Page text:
As Jeremy Corbyn continues his seemingly unstoppable march on Brewer Street – now with three of the five big unions having rallied to his banner – many Conservatives are little short of gleeful.
This is not least because of the impression that his rise is being fuelled by tens of thousands of hard-left entryists from the Greens, Communists and sundry other parties and sects, so beguiled by the promise of backward-looking doctrinal purity that winning the 2020 election is almost an afterthought.
Yet before the Tory family gets too pleased with itself, we should remember that we are not above such spasms: in the years after 1997 the history of the party is one of a wilful refusal to confront the compromises necessary to win.
Whilst currently in an unexpectedly strong position, the EU referendum risks re-opening those wounds, and in the aftermath of that we face both a slew of selections for the general election and almost certainly a leadership contest.
So it’s worth considering the question: could outside forces hijack our democratic processes as they have Labour’s?
There are certainly those who might wish to do so. UKIP may be larger and more potent than the Greens and sundry sects and micro-parties of the far left, but some Kippers could still favour entryist tactics, whether they be People’s Army loyalists hoping to destroy a rival or former Tories trying to ‘reclaim’ their old party.
There are also left-wingers who might wish to lumber us with an unelectable candidate in much the same spirit as Tories for Corbyn. Indeed, one of the criticisms of T4C is that breaking the gentlemen’s agreement on internal democracy makes such retaliation more likely.
However, a critical difference is that unlike the Blair years – or Labour now – our members are not reeling from rejection and defeat. The mass of the membership seems much less likely to embrace a candidate too far from the mainstream, and regardless of infiltration Corbyn’s campaign rests on his undeniable appeal to a huge chunk of the Labour membership.
The first test is the party’s contest for the London Mayor candidate. The final shortlist of four will be put to an open primary, with an electorate comprising both members and anyone on the London electoral register who registers as a supporter and pays a £1 fee.
The Party is aware of the danger – one of the upsides of the Corbyn phenomenon may have been that the risk of undue influence in party selections has been put under the spotlight. Whilst we don’t know what specific measures the party has in place, several risk-mitigating factors suggest themselves.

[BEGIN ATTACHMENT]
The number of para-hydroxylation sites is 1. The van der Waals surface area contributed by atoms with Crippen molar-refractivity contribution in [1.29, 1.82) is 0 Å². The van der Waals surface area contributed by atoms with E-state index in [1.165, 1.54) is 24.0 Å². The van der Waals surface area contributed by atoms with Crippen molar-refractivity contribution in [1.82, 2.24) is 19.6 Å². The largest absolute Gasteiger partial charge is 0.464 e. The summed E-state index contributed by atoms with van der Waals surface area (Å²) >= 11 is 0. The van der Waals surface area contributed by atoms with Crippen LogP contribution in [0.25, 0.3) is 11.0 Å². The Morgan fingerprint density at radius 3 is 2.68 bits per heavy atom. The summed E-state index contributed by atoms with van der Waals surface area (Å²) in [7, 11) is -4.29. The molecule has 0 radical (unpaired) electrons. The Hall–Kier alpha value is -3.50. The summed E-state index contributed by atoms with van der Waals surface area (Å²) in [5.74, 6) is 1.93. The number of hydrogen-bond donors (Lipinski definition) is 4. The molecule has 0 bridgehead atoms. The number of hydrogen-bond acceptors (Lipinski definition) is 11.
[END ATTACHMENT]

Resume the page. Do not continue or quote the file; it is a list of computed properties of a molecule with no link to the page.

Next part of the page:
The first is that there simply isn’t a Corbyn-like candidate on the shortlist. However voters might feel about the options individually, none of them is a hard-line cliché and serial rebel on the level of the MP for Islington North.
Political opponents sufficiently partisan to countenance entryism might also balk at having to hand over their name, address and credit card details, not to mention that precious pound, to the Tories.
London is also a much more manageable area to police than the entire country – CCHQ is unlikely to need the fifty full-time officials Labour has reportedly drafted in to sift its tide of new recruits, whose salaries must surely be eating up much of the £3 fees said recruits are bringing in.
However, the efficacy of such policing is surely limited. Whilst some of those Tories for Corbyn were considerate enough to state the destruction of the Labour Party as their motivation for joining – and lost their vote in the process – it seems reasonable to assume that anyone willing to engage in entryism is willing to lie about their intentions to CCHQ.
In contrast, our leadership election seems much less susceptible to outside influence. Whilst both parties use MPs as gatekeepers by requiring leadership candidates to secure nominations, the Conservatives only put two names forward to the membership.
This makes it almost unthinkable that a moment of complacency or indulgence might see someone slip through the net as Corbyn did, and there are no third-party actors like the unions with the funds and ambition to derail the party.
On the surface open public meetings to select PPCs seem more vulnerable, but they have their own advantages. Their lower profile makes it much harder to whip up interest amongst outsiders, and the tight geographical limitations on the electorate limit the potential for mischief.
If anything, the risk of infiltration ought to be a spur to associations to engage as many people as possible in the contest, in order to minimise the influence of troublemakers.
For all that, the single biggest factor helping the Tories is simply that the party isn’t in the dark place Labour is. The leadership is respected, if not adored, and the tranche of new MPs brought in at the last two elections is broadly considered to be of high calibre.
So long as the members and MPs keep their heads, there is very little that outsiders can do. Regardless of whether entryists end up pushing him over the line, Labour cannot deny that Corbynmania is a self-inflicted wound.